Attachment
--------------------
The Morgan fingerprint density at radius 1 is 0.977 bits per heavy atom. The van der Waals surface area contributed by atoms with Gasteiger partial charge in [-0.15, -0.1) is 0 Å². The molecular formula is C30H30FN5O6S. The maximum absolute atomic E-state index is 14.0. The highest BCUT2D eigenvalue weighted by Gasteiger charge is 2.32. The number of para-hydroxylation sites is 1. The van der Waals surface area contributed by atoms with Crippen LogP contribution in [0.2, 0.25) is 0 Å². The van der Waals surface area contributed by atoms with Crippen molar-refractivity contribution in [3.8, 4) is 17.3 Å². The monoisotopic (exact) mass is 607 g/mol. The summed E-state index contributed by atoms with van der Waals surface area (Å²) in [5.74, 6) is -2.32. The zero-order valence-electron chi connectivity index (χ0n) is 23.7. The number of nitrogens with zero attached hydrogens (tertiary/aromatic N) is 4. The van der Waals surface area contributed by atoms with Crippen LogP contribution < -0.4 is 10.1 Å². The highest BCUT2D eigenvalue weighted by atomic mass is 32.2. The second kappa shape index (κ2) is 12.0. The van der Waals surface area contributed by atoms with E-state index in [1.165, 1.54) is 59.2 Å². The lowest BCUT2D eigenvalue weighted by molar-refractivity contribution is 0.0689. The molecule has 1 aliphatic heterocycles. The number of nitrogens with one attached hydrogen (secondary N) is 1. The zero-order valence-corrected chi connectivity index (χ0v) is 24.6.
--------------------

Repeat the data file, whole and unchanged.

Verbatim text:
The Morgan fingerprint density at radius 1 is 0.977 bits per heavy atom. The van der Waals surface area contributed by atoms with Gasteiger partial charge in [-0.15, -0.1) is 0 Å². The molecular formula is C30H30FN5O6S. The maximum absolute atomic E-state index is 14.0. The highest BCUT2D eigenvalue weighted by Gasteiger charge is 2.32. The number of para-hydroxylation sites is 1. The van der Waals surface area contributed by atoms with Crippen LogP contribution in [0.2, 0.25) is 0 Å². The van der Waals surface area contributed by atoms with Crippen molar-refractivity contribution in [3.8, 4) is 17.3 Å². The monoisotopic (exact) mass is 607 g/mol. The summed E-state index contributed by atoms with van der Waals surface area (Å²) in [5.74, 6) is -2.32. The zero-order valence-electron chi connectivity index (χ0n) is 23.7. The number of nitrogens with zero attached hydrogens (tertiary/aromatic N) is 4. The van der Waals surface area contributed by atoms with Crippen LogP contribution < -0.4 is 10.1 Å². The highest BCUT2D eigenvalue weighted by atomic mass is 32.2. The second kappa shape index (κ2) is 12.0. The van der Waals surface area contributed by atoms with E-state index in [1.165, 1.54) is 59.2 Å². The lowest BCUT2D eigenvalue weighted by molar-refractivity contribution is 0.0689. The molecule has 1 aliphatic heterocycles. The number of nitrogens with one attached hydrogen (secondary N) is 1. The zero-order valence-corrected chi connectivity index (χ0v) is 24.6.